Anyway, here's what I have aboard my Corbin 39 (the naked boat):

Deck hardware:
- 6 winches, none of which are self-tailing
- Alado genoa roller furler, self-tending and boomed staysail and lazy jacks on the main sail
- 2 reefing points, all reefing/other lines run back to the cockpit
- 2 preventer lines running back to dedicated winches
- Manual windlass + 25 kg Rocna anchor + 20 kg plow+ 25 kg plow+ small Fortress + 45 m of 10 mm chain and 300 m of 24 mm nylon rode
- Rutland 913 wind generator + 16 amp dockside charger

Systems:
- Raymarine hydraulic auto pilot, handheld compass, Ritchie electronic compass
- Hydraulic steering in cockpit and pilot house
- VHF radio + waterproof handheld radio
- Magellan 5-inch color plotter + computer and chart program + handheld GPS
- Sextant (I once knew how to use it, now it's good for my image)
- Depth sounder of course
- Heavy duty drip-free shaft seal
- Kubota 44 hp engine with 1,170 hours, burns no oil, runs better than my watch
- Origo 2-burner non-pressurized alcohol stove
- Enough tools, bolts, screws, pieces of wood and other scattered stuff to drive most people nuts.

Safety:
- Liferaft, flares and other required safety items
- 3 fire extiguishers
- 2 jacklines and 2 harnesses
- Sissy bars at the mast
- Bossom's chair and Top Climber
- Two automatic bilge pumps and one manual

Fluids:
- 350 liters of diesel in 2 stainless tanks embedded in expanding foam insulation and with inspection holes - spotlessly clean, no condensation, no algea.
- Racor fuel filter and fuel tank selector plus electric lift pump and spare
- Stainless water tank holding about 350 litres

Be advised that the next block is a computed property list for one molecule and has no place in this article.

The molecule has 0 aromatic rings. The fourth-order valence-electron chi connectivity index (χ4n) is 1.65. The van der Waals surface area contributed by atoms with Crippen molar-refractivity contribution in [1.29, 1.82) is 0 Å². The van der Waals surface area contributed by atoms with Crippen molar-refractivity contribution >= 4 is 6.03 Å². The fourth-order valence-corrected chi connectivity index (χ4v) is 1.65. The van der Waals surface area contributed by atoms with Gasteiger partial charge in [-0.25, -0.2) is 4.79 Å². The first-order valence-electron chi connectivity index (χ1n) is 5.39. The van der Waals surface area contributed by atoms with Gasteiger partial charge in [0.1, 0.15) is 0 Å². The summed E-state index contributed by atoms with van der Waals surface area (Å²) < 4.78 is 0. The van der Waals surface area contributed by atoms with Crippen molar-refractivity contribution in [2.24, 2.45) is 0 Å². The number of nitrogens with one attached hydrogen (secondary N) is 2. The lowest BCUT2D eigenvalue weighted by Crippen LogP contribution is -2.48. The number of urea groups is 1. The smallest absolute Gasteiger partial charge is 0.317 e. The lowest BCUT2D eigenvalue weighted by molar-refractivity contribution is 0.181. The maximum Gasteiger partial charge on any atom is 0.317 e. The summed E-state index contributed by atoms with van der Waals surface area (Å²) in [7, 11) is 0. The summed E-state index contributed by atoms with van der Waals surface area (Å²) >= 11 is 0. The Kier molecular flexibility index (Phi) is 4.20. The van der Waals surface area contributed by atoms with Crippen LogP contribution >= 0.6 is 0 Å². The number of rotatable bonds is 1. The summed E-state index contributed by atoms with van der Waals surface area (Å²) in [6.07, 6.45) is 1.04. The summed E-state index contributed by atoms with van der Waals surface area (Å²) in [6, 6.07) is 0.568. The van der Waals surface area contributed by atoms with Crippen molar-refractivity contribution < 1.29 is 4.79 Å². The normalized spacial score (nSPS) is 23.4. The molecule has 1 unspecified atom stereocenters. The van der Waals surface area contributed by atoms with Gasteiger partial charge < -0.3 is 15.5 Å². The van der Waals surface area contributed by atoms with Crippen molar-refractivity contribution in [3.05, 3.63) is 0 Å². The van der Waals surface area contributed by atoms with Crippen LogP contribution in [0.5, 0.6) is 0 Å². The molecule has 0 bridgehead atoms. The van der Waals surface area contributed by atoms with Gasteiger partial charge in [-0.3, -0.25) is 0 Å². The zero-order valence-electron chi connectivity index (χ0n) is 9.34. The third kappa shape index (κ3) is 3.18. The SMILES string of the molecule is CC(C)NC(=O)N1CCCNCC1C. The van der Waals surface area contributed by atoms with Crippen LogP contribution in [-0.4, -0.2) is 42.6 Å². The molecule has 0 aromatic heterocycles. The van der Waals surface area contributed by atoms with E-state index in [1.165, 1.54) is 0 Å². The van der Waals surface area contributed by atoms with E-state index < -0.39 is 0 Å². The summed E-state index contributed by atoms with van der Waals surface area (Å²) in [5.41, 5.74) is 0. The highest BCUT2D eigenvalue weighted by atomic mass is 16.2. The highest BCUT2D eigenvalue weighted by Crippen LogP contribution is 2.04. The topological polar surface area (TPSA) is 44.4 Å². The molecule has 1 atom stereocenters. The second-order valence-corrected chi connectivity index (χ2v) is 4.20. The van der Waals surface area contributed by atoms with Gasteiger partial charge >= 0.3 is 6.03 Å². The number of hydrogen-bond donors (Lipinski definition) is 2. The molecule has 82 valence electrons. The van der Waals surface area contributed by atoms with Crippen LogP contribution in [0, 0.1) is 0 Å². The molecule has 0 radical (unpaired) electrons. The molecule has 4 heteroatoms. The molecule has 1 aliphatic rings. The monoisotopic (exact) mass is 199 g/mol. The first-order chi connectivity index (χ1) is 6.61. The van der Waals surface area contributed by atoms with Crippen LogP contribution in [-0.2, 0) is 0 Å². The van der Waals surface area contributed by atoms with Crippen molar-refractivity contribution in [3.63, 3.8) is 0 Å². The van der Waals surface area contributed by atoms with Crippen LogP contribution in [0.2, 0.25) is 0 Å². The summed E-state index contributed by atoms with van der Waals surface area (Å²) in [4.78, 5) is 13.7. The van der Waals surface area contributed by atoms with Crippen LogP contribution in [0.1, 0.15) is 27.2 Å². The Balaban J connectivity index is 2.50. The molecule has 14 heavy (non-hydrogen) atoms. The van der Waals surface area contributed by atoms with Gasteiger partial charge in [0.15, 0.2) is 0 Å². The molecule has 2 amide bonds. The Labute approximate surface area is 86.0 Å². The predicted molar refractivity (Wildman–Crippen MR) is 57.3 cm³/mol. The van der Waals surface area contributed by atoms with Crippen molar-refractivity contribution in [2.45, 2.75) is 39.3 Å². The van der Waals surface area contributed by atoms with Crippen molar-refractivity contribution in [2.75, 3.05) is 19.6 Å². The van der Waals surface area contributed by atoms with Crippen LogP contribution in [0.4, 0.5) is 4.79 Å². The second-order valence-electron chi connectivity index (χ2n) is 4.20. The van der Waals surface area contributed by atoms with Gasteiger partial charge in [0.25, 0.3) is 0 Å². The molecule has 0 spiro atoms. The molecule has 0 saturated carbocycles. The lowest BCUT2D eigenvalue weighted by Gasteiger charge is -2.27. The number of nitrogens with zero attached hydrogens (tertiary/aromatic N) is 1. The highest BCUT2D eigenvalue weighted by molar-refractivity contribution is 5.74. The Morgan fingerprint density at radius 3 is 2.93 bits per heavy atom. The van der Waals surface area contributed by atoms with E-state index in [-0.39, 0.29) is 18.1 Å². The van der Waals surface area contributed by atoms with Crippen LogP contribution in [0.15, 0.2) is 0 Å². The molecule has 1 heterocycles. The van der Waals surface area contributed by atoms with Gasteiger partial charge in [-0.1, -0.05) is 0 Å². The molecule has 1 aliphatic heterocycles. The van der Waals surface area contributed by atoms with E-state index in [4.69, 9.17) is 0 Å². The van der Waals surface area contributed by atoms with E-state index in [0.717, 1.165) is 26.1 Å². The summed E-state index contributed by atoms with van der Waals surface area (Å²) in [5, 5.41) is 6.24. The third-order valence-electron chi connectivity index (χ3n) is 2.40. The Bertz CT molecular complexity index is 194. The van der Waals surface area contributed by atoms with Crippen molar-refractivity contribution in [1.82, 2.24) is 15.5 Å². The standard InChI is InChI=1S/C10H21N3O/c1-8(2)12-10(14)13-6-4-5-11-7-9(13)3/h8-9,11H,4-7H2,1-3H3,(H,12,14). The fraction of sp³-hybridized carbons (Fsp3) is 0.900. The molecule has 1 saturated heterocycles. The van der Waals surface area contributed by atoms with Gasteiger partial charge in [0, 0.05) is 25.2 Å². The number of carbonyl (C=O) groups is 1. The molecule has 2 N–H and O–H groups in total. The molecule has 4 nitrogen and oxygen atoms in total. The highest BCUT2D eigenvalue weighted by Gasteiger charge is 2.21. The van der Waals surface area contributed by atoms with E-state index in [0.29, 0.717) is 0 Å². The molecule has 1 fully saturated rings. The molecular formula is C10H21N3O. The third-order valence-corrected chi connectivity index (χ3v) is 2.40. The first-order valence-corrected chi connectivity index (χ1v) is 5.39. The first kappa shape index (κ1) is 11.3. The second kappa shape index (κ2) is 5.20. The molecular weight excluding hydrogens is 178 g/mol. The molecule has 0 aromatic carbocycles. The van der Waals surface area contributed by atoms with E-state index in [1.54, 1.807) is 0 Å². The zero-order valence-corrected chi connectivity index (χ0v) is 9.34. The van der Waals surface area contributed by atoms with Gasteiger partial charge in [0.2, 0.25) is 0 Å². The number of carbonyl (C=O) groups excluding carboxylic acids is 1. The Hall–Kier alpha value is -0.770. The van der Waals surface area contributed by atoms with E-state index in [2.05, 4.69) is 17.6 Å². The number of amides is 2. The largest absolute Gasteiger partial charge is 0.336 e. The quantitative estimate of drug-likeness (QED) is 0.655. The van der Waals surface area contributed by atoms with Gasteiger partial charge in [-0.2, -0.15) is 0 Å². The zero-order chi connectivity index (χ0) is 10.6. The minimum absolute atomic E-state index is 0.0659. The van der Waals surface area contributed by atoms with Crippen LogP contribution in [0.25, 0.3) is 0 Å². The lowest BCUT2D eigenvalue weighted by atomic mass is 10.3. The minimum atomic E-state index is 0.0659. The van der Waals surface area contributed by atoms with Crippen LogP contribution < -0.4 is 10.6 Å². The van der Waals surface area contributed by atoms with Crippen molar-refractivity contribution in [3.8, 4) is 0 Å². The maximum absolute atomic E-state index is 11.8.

- One underwater seacock - yes, I said one - leading to a stainless distribution tank
- Holding tank and pump-out pump (thus no need for another hole in the hull)

Comfort:
- High density foam mattresses and sofas - no sinking feeling
- Lavac toilet (with a Lavac you'll never call your toilet crappy)
- Huge stainless icebox
- Two kitchen sinks
- Enough storage space to start a small grocery shop
- A Vetus mushroom vent in the galley and a solar vent in the head

And a bunch of other miscellaneous stuff I'm not going to list because this is getting tiresome.

My Naked Sailboat vs. Dressed Up Sailboats

I know sailors with really shiny mid-size boats with a bimini, dodger, fridge...you name it. But they're always running out of food, water and fuel or getting their fuel fouled with algae because the plastic tank is in the lazarette perspiring like mad. They have one undersized anchor (where would they keep the spare?) and a plague of underwater through-hulls. Tools and spares..."whatayoumean tools, spares, extra lines, a bosoms' chair...Are you nuts, I'm already overflowing with cereal boxes and beer?"